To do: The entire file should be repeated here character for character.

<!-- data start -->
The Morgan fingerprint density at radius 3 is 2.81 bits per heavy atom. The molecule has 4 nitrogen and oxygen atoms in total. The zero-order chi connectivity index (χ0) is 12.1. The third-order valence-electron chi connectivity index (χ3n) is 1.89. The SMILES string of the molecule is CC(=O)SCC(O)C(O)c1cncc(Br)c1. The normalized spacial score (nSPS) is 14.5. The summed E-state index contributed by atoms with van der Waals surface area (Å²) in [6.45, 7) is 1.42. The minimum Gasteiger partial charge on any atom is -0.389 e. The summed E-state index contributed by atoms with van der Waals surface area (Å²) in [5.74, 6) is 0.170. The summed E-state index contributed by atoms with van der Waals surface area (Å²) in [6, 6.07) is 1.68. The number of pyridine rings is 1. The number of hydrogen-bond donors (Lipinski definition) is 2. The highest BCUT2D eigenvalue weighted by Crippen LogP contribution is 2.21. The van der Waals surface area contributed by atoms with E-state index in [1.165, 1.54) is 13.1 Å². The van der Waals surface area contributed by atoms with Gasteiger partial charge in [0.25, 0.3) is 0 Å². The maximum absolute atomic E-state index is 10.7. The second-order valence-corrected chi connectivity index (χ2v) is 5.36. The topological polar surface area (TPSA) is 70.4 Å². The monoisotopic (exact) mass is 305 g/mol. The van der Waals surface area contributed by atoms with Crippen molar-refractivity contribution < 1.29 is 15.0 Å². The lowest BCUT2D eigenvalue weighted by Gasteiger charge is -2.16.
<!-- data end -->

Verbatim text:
The Morgan fingerprint density at radius 3 is 2.81 bits per heavy atom. The molecule has 4 nitrogen and oxygen atoms in total. The zero-order chi connectivity index (χ0) is 12.1. The third-order valence-electron chi connectivity index (χ3n) is 1.89. The SMILES string of the molecule is CC(=O)SCC(O)C(O)c1cncc(Br)c1. The normalized spacial score (nSPS) is 14.5. The summed E-state index contributed by atoms with van der Waals surface area (Å²) in [6.45, 7) is 1.42. The minimum Gasteiger partial charge on any atom is -0.389 e. The summed E-state index contributed by atoms with van der Waals surface area (Å²) in [5.74, 6) is 0.170. The summed E-state index contributed by atoms with van der Waals surface area (Å²) in [6, 6.07) is 1.68. The number of pyridine rings is 1. The number of hydrogen-bond donors (Lipinski definition) is 2. The highest BCUT2D eigenvalue weighted by Crippen LogP contribution is 2.21. The van der Waals surface area contributed by atoms with E-state index in [1.165, 1.54) is 13.1 Å². The van der Waals surface area contributed by atoms with Gasteiger partial charge in [0.25, 0.3) is 0 Å². The maximum absolute atomic E-state index is 10.7. The second-order valence-corrected chi connectivity index (χ2v) is 5.36. The topological polar surface area (TPSA) is 70.4 Å². The monoisotopic (exact) mass is 305 g/mol. The van der Waals surface area contributed by atoms with Crippen molar-refractivity contribution < 1.29 is 15.0 Å². The lowest BCUT2D eigenvalue weighted by Gasteiger charge is -2.16.